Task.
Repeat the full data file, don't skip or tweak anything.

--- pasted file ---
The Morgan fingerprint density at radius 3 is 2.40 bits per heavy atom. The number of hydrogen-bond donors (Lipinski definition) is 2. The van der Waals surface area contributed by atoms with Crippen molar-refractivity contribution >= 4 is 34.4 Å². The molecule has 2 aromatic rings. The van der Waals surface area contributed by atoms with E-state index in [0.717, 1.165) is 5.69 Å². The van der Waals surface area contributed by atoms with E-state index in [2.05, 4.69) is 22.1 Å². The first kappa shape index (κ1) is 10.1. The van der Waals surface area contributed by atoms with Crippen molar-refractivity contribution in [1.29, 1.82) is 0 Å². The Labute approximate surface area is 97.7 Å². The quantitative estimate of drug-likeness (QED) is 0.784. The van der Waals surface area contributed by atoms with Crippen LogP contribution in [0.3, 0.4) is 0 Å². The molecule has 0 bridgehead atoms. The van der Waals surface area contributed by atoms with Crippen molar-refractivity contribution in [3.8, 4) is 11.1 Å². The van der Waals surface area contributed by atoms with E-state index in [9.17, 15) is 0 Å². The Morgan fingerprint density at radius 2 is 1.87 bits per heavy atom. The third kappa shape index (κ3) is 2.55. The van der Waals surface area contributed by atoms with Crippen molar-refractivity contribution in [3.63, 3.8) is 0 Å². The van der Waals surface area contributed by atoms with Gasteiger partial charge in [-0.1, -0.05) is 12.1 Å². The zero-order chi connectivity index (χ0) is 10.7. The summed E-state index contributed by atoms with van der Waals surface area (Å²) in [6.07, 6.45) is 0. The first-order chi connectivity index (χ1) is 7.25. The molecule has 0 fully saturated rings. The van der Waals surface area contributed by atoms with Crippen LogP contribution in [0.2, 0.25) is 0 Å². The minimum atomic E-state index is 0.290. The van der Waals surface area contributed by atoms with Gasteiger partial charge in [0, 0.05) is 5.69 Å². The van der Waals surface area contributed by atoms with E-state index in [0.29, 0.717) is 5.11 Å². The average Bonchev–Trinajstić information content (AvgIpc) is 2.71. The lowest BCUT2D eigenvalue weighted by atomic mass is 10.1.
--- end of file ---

The Morgan fingerprint density at radius 3 is 2.40 bits per heavy atom. The number of hydrogen-bond donors (Lipinski definition) is 2. The van der Waals surface area contributed by atoms with Crippen molar-refractivity contribution >= 4 is 34.4 Å². The molecule has 2 aromatic rings. The van der Waals surface area contributed by atoms with E-state index in [0.717, 1.165) is 5.69 Å². The van der Waals surface area contributed by atoms with E-state index in [2.05, 4.69) is 22.1 Å². The first kappa shape index (κ1) is 10.1. The van der Waals surface area contributed by atoms with Crippen molar-refractivity contribution in [1.29, 1.82) is 0 Å². The Labute approximate surface area is 97.7 Å². The quantitative estimate of drug-likeness (QED) is 0.784. The van der Waals surface area contributed by atoms with Crippen LogP contribution in [0.3, 0.4) is 0 Å². The molecule has 0 bridgehead atoms. The van der Waals surface area contributed by atoms with Crippen molar-refractivity contribution in [3.8, 4) is 11.1 Å². The van der Waals surface area contributed by atoms with E-state index in [9.17, 15) is 0 Å². The Morgan fingerprint density at radius 2 is 1.87 bits per heavy atom. The third kappa shape index (κ3) is 2.55. The van der Waals surface area contributed by atoms with Crippen molar-refractivity contribution in [3.63, 3.8) is 0 Å². The van der Waals surface area contributed by atoms with Gasteiger partial charge in [-0.1, -0.05) is 12.1 Å². The zero-order chi connectivity index (χ0) is 10.7. The summed E-state index contributed by atoms with van der Waals surface area (Å²) in [6.07, 6.45) is 0. The first-order chi connectivity index (χ1) is 7.25. The molecule has 0 fully saturated rings. The van der Waals surface area contributed by atoms with Crippen LogP contribution in [0.2, 0.25) is 0 Å². The minimum atomic E-state index is 0.290. The van der Waals surface area contributed by atoms with Gasteiger partial charge in [0, 0.05) is 5.69 Å². The van der Waals surface area contributed by atoms with E-state index in [0.29, 0.717) is 5.11 Å². The average Bonchev–Trinajstić information content (AvgIpc) is 2.71. The lowest BCUT2D eigenvalue weighted by atomic mass is 10.1.